SAS vs SATA SSDs. What to choose?

    Good afternoon habralyudi!

    HGST's blog is back with you after a break. And today we would like to talk about the advantages of SAS SSDs over SATA drives.

    The SAS interface, which supports communication between devices, is designed for enterprise use and provides scalability, reliability and high data availability, while SATA devices are optimized for cheaper user applications.

    Since disk manufacturers use the SAS interface for high-performance drives and the SATA interface for client drives and mass storage devices, solid-state drive (SSD) manufacturers are largely continuing to use the same partitioning. There are also enterprise-class SATA drives with SATA interface on the market that provide high performance. However, using the SAS interface with more error-resistant flash devices, controllers, and firmware, we get an excellent solution for enterprise-level workloads, such as online transaction processing (OLTP), high-performance computing (HPC), and database acceleration data storage organization / data logging, virtualization and virtual PC infrastructure,

    With SAS interface features and industry-leading HGST technologies such as CellCare, PowerSafe, and Data Path Protection, you get the following benefits:

    • Stable, high-performance SSD performance over its entire life cycle
    • Durability
    • Scalability
    • Reliability in use
    • High data availability
    • Data manageability on the device
    • Interaction with a streamlined system architecture

    Workloads that must be supported by enterprise-class solid-state SAS drives include:
    • Online Transaction Processing (OLTP)
    • High Performance Computing (HPC)
    • Database Acceleration
    • Organization of data warehousing and storage of user data
    • Virtualization and infrastructure of virtual PCs
    • Analysis of large volumes of data and hyper-scalable data
    • Messaging and collaboration programs
    • Interface with web servers
    • Streaming multimedia and on-demand video programs (VOD)
    • Cloud computing
    • Tier-0 storage devices for SAN and NAS systems

    SAS (serial SCSI) and SATA (serial ATA) are standard protocols for transferring data between connected devices. They are designed to enable computers to interact with peripheral devices such as external memory controllers and hard drives. Both interfaces (SAS and SATA) have a long history of development: they first appeared in the 1980s as parallel interfaces, and about 10 years ago they were converted to serial protocols in order to further improve performance. When used with an external memory controller, the SAS or SATA interface can be used as an external server interface, as well as an internal interface for connecting hard drives and SSDs. A controller can support many types of interfaces, however, disks have only one type of interface - SAS or SATA. The interface is independent of the information storage device (for example, flash memory, hard disk) or the quality of components or firmware inside the disk. From this point of view, the SAS and SATA interfaces behave identically.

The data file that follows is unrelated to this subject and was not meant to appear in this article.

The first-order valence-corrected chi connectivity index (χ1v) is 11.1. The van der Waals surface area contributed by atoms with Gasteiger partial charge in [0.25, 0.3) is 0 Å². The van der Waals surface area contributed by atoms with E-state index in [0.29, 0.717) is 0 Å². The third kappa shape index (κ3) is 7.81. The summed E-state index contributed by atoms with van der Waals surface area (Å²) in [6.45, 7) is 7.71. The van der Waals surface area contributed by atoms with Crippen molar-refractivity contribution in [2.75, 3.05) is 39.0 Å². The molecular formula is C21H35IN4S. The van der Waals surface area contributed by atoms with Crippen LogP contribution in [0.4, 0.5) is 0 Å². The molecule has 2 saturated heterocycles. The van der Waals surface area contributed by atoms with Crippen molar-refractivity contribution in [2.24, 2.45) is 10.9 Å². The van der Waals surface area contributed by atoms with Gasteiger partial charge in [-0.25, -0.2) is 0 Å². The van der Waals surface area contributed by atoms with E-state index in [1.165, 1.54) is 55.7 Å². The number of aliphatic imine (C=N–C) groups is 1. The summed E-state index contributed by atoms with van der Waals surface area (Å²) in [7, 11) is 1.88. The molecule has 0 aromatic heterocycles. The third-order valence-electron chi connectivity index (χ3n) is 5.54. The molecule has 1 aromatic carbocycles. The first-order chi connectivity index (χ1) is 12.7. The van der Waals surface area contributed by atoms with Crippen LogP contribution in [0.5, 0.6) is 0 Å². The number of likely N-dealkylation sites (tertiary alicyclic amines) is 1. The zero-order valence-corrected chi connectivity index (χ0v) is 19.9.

Let's look now at the basic parameters of drives

    • SCSI protocol. The SCSI protocol used by the SAS interface is faster and performs multiple, simultaneous data I / O operations more efficiently than the ATA parallel interface command set (SATA).
    • Increase in data transfer speed - from 6 Gb / s to 12 Gb / s, and then up to 24 Gb / s. The SAS interface allows you to increase the data transfer rate from 6 Gb / s to 12 Gb / s; In addition, there is a clear roadmap to further increase the speed of up to 24 Gb / s. Currently, the SATA interface supports data transfer rates up to 6 Gb / s, while there are no specific plans to increase the speed in the future.
    • Queues of tagged teams. Most SAS drives support a 128-bit deep command queue (protocol limit of 65,536), which reduces latency and improves performance at high workloads. Hardware setting of the command sequence of the SATA interface supports only 32 commands.
    • Dual ports and multi-channel input-output. Drives with SAS interface are equipped with dual ports and support many initiators in the storage system; thus, multi-channel I / O and load balancing can increase productivity. The SATA interface does not support multiple initiators, and most SATA drives do not have dual ports.